Rex realizes to his horror she is right. His entire field is full of facedown monsters he can’t flip face-up. He can’t summon anything or attack! And he can’t activate a spell or trap either since his back row is completely full! “I…” He sounds heartbroken. “I end my turn.”

“Wow.” Sophia gasps in astonishment. “A moment before Rex controlled the duel. Now he’s a sitting duck.”

Yukio shrugged. “She was America’s National Champion for four years for a reason.” He whispers, mimicking a line from Jurassic Park. “Clever girl.”

“I heard that!” Maya shouts from the sidelines.

MAYA’S TURN: Maya draws. Trapping Rex was only half the battle. Now she has him afraid, trapped, and cornered, she must, like a hunter, carefully plan her strike. Nothing short of a killing blow will work. “Round two! I set a card facedown. Turn end.

REX’S TURN: “There’s nothing I can do.” Rex sighs. “Turn end.”

MAYA’S TURN: “Final round! Get ready, Rex! I activate my own Pot of Cupidity. I banish my top ten cards and draw two. I activate Twin Twister. I discard a card to destroy Imperial Iron Wall and Prohibition!” Two tornadoes gather on Maya’s field and shoot out like bullets to Rex’s two cards, disintegrating them. “And since some of your cards were destroyed, Vanity’s Emptiness is destroyed too.” Rex groans as his card vanishes. “I Special Summon Lizardon with its effect and I activate Inferno Reckless Summon to summon two more from my Deck.” With Maya’s words a total of three flying red dragon-like dinosaurs swoop over the field.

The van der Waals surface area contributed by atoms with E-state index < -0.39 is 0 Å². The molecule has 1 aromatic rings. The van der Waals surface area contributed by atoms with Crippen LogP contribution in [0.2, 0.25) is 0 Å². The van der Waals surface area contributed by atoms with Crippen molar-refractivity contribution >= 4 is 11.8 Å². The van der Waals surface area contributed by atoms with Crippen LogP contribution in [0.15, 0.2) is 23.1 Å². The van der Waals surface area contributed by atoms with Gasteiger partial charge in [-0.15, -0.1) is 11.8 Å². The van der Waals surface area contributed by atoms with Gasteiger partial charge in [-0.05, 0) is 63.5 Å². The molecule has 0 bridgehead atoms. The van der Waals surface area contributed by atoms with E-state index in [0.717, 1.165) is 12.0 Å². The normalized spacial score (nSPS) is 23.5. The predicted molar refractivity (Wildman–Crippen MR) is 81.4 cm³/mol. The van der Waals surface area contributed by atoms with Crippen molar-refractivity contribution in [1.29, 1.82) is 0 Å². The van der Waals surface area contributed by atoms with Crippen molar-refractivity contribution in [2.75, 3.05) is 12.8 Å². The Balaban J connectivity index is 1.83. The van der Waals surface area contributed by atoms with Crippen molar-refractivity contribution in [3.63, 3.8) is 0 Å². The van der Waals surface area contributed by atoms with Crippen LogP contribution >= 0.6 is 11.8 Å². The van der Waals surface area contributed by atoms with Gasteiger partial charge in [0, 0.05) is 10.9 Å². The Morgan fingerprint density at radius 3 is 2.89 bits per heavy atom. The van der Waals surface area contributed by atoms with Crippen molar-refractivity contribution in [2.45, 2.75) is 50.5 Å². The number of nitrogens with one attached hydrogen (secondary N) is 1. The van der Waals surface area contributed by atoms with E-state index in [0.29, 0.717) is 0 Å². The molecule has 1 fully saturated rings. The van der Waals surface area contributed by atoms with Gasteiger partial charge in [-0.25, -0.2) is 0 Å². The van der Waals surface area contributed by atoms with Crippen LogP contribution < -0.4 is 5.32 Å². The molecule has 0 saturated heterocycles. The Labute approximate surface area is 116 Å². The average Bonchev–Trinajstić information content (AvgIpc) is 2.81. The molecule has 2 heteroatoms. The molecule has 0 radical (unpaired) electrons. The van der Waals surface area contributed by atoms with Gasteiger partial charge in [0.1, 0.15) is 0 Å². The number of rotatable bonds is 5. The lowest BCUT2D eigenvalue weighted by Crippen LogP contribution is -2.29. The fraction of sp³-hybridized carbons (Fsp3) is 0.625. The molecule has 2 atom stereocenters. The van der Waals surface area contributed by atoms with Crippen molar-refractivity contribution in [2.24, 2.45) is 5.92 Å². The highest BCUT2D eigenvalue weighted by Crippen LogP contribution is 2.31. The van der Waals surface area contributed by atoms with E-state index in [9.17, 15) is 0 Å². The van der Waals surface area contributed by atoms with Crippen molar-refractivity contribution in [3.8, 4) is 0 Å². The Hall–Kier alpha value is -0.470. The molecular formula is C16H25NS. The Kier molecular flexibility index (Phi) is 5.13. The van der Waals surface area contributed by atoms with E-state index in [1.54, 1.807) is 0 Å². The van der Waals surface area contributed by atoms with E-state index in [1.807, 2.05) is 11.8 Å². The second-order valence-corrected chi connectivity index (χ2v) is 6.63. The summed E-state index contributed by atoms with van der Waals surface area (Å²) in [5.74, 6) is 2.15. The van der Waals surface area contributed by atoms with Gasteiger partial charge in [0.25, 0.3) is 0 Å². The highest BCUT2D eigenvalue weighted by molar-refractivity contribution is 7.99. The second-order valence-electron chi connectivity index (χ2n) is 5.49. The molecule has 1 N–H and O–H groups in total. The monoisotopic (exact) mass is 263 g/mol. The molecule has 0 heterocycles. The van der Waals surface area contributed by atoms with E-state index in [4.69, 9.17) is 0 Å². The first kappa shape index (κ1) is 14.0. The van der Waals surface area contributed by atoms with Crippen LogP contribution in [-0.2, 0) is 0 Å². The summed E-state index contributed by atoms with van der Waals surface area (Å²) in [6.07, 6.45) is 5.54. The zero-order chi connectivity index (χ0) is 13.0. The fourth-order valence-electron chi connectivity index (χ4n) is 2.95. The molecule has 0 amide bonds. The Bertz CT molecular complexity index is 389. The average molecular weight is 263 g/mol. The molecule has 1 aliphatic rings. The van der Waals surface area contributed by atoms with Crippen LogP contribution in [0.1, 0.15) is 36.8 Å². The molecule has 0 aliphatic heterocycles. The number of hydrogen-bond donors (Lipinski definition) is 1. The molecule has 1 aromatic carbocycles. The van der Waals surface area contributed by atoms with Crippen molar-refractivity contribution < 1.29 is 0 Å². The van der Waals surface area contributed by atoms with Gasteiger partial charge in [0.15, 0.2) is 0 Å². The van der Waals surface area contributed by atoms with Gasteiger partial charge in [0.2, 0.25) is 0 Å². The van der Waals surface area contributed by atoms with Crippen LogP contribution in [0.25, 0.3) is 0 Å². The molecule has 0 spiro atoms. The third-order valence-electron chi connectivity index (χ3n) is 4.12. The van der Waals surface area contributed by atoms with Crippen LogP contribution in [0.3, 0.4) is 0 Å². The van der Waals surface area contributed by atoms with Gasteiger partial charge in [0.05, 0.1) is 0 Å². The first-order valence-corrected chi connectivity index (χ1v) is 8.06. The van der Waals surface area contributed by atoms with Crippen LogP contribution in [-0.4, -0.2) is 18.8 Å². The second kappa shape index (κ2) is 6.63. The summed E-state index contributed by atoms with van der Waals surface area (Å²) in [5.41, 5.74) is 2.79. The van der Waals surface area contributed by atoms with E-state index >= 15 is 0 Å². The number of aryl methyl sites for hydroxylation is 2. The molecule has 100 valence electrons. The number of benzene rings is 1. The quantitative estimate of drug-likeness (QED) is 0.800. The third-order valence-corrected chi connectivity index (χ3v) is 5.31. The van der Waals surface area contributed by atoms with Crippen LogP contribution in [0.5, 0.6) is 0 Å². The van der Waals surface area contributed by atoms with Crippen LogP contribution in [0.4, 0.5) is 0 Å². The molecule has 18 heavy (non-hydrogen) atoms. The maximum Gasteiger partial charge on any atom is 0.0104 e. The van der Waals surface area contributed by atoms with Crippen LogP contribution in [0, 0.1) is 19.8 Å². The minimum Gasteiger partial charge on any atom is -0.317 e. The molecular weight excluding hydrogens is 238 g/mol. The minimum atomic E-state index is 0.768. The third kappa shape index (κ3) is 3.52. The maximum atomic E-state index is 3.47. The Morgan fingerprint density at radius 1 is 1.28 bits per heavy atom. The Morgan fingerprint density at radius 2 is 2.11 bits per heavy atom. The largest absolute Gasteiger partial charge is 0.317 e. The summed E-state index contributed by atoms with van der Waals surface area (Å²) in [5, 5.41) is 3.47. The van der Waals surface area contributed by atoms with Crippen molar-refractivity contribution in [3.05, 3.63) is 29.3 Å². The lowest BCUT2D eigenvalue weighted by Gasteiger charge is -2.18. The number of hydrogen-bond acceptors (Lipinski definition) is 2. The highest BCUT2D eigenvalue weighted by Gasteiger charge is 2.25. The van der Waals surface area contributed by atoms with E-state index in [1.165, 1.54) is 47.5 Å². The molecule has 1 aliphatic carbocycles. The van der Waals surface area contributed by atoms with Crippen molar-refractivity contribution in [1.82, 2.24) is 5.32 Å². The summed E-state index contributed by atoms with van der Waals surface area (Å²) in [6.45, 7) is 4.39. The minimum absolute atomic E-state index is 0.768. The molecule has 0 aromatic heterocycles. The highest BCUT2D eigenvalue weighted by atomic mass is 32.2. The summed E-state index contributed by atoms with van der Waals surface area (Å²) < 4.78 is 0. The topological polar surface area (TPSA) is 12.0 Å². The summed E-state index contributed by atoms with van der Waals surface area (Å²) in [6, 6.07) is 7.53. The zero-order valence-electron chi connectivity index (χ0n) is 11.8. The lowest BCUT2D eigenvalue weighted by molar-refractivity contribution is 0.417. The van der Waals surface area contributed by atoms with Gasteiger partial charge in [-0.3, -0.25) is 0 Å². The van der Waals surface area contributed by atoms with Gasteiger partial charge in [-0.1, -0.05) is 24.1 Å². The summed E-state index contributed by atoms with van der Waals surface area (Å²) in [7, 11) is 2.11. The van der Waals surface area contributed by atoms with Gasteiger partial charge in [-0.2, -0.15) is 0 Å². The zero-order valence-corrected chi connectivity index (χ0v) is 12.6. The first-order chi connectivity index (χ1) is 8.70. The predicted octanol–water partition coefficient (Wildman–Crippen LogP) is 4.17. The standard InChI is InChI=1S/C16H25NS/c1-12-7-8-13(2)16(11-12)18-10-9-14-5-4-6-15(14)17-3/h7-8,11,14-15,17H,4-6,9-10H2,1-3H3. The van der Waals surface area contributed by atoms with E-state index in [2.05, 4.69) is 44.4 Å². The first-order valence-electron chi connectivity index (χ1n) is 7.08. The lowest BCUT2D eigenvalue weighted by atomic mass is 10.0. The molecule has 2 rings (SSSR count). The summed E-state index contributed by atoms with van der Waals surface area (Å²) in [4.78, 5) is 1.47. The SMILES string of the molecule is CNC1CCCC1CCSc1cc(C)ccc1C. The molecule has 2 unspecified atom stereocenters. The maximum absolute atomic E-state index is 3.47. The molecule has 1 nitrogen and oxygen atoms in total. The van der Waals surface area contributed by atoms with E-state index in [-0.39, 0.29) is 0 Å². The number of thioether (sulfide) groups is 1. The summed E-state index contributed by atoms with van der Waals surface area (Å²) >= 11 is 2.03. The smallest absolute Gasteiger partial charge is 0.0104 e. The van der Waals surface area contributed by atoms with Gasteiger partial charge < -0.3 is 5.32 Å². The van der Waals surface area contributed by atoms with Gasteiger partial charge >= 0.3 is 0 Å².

“H- Hold on!” Rex stammers. “I activate Mischevious Mistuning. I increase one of your Lizardon’s Levels to 9.”

“That won’t help you. I overlay two Lizardon’s to Xyz Summon Stella Ptera!” Two red dinosaurs are replaced by a massive green pterosaur. “And I use it’s effect. I dethatch two Xyz Materials to bounce two cards to your hand.” The flying beast flaps its wings only once and two stormy whirlwinds wipe away Rex’s cards. “I activate my trap: Nanosaur Invasion! I banish a Mountain Ptera to summon all three of my banished Mountain Pteras!” A dimension portal yawns above for just long enough for all of Maya’s pterosaurs to fly out before it collapses in on itself. “And I overlay two of them to Xyz Summon Red-Eyes Flare Metal Dragon!” Two of the three pterosaurs circle each other, closer and closer, before colliding into each other to form a worm hole. A fiery dragon with scales as black as volcanic soot climbs out of the portal.